Because the guys right at the top of the list did not live up to the deals I donít think you will see Johnson ask for or get $9 million a season. To come up with his value Ill compare him with the success guys of Wayne, White, and Jennings. In looking at how he performs across the categories I calculate his value to be about 97% of Wayneís, 94% of Whiteís, and just under 92% of Jenningsí when they all signed their contract extensions. To come up with a final value Iím adjusting each of their deals based on the franchise tag growth of about 6 ľ% each year over the last 4 years and calculating based on that since that puts those deals in todays dollars.
Johnson should be worth somewhere between $8.45 and $8.6 million a year to a team. There is no escape from a three year total, which is essentially guaranteed. Other than Jennings, who only received 3 new years, all of the current long term extension players received around $30 million. He should not receive less than $28.5 million. In terms of firm guarantees he will be in the $18 million range. Holmes received $24 million which is far more than anyone else at the position, but nearly $8 million of that is a conditional guarantee based on being on the roster, something that he may not even be by the end of this month. That brings his real guarantee down into the $16 million range. So he will probably receive around $18 million in guaranteed money.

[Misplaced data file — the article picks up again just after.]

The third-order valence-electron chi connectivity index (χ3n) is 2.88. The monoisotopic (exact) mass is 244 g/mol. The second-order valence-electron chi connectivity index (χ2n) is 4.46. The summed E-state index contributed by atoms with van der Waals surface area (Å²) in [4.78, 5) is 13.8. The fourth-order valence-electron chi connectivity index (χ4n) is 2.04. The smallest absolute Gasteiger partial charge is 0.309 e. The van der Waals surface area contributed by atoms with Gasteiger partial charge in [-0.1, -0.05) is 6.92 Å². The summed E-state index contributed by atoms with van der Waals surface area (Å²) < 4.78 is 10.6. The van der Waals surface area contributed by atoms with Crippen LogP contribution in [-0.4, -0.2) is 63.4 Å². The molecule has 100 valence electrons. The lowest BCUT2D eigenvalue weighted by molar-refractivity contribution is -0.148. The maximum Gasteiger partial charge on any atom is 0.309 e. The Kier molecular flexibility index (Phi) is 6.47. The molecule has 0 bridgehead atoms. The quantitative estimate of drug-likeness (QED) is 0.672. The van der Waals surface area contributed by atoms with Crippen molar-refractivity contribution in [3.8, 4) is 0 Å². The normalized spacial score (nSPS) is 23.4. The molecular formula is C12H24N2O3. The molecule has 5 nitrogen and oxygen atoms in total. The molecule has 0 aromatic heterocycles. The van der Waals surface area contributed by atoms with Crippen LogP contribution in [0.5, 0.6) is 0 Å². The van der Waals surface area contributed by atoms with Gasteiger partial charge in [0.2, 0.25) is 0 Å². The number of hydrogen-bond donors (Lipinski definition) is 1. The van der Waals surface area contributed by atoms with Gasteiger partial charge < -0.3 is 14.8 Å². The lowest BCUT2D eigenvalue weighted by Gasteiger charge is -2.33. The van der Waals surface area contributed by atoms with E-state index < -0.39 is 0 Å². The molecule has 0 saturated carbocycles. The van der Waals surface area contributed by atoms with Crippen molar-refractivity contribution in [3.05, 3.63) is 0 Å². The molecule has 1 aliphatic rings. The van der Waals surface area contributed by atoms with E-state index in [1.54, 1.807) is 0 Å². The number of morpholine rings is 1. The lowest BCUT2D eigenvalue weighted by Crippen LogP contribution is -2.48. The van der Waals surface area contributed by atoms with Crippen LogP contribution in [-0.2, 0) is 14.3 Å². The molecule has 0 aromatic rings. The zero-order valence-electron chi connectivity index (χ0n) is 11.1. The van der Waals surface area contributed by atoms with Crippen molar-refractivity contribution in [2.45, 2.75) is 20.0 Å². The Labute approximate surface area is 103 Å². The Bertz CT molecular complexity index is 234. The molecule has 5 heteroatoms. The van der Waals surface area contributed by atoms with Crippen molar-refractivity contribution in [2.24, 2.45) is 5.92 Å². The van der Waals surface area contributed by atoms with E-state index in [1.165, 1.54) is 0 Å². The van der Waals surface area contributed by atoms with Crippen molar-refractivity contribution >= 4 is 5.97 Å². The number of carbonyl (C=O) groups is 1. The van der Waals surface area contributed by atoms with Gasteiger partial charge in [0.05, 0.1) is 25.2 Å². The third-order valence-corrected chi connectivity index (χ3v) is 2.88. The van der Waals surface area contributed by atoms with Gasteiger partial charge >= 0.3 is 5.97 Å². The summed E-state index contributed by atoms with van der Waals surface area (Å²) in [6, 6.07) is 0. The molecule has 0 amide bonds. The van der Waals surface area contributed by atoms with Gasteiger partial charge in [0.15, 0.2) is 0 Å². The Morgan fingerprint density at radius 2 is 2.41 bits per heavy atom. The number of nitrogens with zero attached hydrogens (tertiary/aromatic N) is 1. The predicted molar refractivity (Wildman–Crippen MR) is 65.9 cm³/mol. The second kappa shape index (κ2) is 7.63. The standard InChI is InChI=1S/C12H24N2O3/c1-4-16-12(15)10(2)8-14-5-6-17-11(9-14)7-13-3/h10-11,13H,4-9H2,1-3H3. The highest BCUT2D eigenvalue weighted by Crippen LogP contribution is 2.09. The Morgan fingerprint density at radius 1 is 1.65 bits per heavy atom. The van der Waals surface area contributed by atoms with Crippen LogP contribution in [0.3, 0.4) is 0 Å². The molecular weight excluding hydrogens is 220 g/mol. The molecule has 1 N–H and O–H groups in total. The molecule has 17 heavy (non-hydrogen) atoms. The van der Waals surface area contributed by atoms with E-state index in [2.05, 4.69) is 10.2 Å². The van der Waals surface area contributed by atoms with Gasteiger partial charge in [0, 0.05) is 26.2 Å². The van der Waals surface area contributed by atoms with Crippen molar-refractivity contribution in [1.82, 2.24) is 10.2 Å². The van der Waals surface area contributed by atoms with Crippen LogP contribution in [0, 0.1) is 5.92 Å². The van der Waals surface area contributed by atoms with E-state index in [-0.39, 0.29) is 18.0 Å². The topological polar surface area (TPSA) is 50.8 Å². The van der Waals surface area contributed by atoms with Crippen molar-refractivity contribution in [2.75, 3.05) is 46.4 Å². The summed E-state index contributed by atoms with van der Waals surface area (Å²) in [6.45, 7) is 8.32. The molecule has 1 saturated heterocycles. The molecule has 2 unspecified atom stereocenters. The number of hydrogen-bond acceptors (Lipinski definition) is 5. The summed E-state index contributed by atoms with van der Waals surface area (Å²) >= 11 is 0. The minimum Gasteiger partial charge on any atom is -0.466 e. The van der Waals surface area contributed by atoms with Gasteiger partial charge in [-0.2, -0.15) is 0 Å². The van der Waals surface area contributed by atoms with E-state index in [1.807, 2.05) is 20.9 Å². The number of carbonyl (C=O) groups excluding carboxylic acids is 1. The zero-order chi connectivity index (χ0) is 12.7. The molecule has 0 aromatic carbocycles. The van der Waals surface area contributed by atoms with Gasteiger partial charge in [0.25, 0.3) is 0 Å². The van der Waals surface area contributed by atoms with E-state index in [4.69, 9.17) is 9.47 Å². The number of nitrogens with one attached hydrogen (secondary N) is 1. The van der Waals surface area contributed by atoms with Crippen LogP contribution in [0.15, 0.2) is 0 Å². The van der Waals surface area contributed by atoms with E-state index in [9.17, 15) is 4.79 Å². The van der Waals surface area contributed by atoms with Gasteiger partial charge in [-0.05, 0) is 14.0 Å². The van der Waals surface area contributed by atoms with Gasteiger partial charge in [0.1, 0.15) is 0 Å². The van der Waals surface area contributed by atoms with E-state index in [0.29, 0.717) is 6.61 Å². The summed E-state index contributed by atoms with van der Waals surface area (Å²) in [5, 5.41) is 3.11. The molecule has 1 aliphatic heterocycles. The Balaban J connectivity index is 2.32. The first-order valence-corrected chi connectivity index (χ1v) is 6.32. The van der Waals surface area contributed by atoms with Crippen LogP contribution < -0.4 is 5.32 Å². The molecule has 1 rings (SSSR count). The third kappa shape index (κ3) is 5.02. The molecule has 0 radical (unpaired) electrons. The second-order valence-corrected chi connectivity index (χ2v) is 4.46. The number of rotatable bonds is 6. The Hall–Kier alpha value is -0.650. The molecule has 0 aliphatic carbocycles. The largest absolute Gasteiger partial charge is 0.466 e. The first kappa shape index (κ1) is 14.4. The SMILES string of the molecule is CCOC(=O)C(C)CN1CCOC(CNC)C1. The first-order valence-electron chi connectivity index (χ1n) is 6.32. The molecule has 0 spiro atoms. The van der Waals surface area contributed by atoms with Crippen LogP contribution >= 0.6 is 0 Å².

If the Bills can get Johnson for $7.5 million a season itís a real steal. If the team still believes he is only worth $5.5 million a season then there is no possible way to reach a deal. Johnson is worth far more on the open market. The Bills can threaten Johnson with the franchise tag, but with an estimate of about $9.3 million I canít see why they would do that. The franchise tag is meant for either an older player that is still playing well, such as 31 year old Wes Welker, or a one year wonder like Austin. Johnson will be 26 and has already put together 2 solid seasons. Franchising him does not benefit Buffalo in any way.
Iíd be surprised if Johnson ends up under $8 million a season, unless it contains some relatively easy incentives to bump up the value of the deal. I also canít see him reaching the $9 million threshold, but he firmly belongs somewhere in between. Buffalo should be coming down from that number not up from $5.5 million if they really want to keep him. If the $7.5 million a year still stands they should be calling up Johnsonís agent and asking him if Johnson can sign that deal right now. I guess we shall see in the next few months how this all plays out.